• Compliance with the requirements for soil acidity at the cultivation site at a pH level of 4–5, with a humus content of 4–4.5%. The best areas for growing Vaccínium uliginósum are peatlands, light sandy loamy soils, well-drained soils with a high layer of overripe foliage.
  • You can not plant blueberries in areas that are very water-intensive, with a low level of permeability of loamy and clay soils.
  • As precursors, you can use almost all garden crops that do not need to be liming when grown. A good result is given by landing in areas exposed to steam during the year.

The rules for planting garden blueberry seedlings are simple, but to obtain a stable and high yield require mandatory compliance.

How to feed blueberries

Fertilizing when planting

Most often, spring planting is practiced. The dimensions of the landing pits imply compliance with the landing technology and depend on the type of soil and indicators of the depth of groundwater. As a rule, for most plants, the best option is a landing pit with dimensions of 0.6 × 0.6 × 0.6 m. The presence of heavy loamy soil suggests an increase in the size of the pit for landing twice.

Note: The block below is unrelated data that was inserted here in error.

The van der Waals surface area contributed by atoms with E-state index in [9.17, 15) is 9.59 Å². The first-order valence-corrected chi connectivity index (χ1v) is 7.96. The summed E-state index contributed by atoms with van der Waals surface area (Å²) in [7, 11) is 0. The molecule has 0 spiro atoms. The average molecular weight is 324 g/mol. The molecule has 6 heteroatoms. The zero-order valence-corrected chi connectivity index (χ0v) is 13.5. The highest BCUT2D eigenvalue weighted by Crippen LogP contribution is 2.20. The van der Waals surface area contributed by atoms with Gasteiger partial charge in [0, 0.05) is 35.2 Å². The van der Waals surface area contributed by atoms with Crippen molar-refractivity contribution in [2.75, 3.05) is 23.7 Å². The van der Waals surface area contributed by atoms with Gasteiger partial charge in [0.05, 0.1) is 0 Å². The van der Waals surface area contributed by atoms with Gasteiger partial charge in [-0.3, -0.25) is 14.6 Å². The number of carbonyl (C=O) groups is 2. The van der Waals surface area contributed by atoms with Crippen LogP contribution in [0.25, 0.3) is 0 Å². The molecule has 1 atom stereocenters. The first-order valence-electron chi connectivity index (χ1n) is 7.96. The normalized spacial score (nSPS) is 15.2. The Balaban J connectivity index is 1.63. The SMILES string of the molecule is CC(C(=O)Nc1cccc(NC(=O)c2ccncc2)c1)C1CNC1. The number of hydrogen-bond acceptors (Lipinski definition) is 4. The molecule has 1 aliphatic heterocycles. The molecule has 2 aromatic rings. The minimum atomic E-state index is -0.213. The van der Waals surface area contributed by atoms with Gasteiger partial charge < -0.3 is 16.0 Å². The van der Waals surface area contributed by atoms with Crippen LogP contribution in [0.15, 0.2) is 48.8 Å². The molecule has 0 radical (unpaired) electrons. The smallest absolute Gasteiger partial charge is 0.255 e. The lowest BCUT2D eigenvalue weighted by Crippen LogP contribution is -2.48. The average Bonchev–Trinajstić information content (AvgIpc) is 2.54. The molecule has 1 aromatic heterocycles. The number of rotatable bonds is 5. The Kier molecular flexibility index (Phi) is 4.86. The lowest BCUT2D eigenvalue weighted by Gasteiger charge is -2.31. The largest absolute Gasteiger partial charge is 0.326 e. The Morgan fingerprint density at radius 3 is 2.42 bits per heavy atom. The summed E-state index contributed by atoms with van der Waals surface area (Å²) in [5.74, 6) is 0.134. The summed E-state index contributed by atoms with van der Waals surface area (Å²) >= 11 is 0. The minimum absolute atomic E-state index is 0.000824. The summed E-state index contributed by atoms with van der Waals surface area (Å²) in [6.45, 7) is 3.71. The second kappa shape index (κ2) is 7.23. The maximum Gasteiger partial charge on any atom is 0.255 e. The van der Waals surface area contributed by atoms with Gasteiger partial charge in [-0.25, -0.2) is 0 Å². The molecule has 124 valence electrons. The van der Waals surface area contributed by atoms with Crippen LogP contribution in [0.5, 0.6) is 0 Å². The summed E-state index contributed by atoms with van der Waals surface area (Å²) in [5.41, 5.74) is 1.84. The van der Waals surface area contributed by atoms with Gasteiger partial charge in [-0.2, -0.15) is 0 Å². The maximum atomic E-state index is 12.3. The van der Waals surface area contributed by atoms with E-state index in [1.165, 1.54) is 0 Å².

In the planting pits, it is necessary to introduce a nutrient mixture represented by horse peat and river sand in a ratio of 3: 1. Planting garden blueberries on acidic peaty soils requires the obligatory introduction of two large buckets of sand into the planting pits. If the growing area is represented by neutral soils, a mixture of acid peat and soil extracted from the hole must be introduced into the planting pits.

Particular attention requires the introduction of fertilizers into the planting pits, which should provide the berry culture with good nutrition in the first years of growth and development:

  • mineral fertilizers should be represented by sulfate forms in the form of ammonium sulfate and potassium sulfate;
  • organic fertilizers can be represented by well decomposed compost and rotted leaves of garden or forest plants, which will allow some acidification of the soil.